We open in the city and find Greg Van Waspishes (David Orange) working at a construction site. Tired of oppressive city life, he threatens to leave when his foreman gets on his case, who, when he doesnít think Greg is listening, tries using hand puppets to get his point across, urging Greg to get back to work on the asbestos installing. Thatís the last straw for Greg, who quits on the spot and tries to give a big speech about the evils inherent in the city, but the city answers with a ton of ambient noise that drowns out his epitaphs ... Meanwhile, Gregís wife, Barbara (Barbara Marineau), runs the gauntlet at the local grocery store. In aisle Five, she dodges someone trying to complete a 7-10 split. In aisle Nine, someone is flashing the canned beats, and a cannibal chieftain needs a price check at Register Three for some meat heís trying to buy (-- a severed hand.)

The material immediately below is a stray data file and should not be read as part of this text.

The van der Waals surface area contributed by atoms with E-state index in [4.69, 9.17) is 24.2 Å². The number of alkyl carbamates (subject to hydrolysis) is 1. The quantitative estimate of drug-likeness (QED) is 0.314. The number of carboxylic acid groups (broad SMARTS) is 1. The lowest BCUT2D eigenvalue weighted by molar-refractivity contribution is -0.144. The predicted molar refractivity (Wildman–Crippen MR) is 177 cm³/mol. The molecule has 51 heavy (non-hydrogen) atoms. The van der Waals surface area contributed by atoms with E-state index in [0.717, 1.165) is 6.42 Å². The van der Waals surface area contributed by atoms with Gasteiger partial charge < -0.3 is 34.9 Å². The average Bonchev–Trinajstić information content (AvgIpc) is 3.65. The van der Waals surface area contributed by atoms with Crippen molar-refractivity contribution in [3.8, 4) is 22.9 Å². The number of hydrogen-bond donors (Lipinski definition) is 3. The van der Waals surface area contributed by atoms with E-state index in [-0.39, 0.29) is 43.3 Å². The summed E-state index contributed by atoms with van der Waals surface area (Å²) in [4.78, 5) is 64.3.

Back at home, weíre introduced to the rest of the family: daughter Bambi (Tina Marie Stainano), who is an incurable flirt, and the enterprising little Billy (Nicky Beim), whose got his fingers in everything from racketeering to a white slavery ring in Mexico. When Mom calls them to attention because their father has another hair-brained scheme that he wants to reveal, Dad drops the bomb on them, saying theyíre leaving the city and are moving to the country. Upon hearing that, they all disappear in the blink of an eye -- even Squirt the family dog.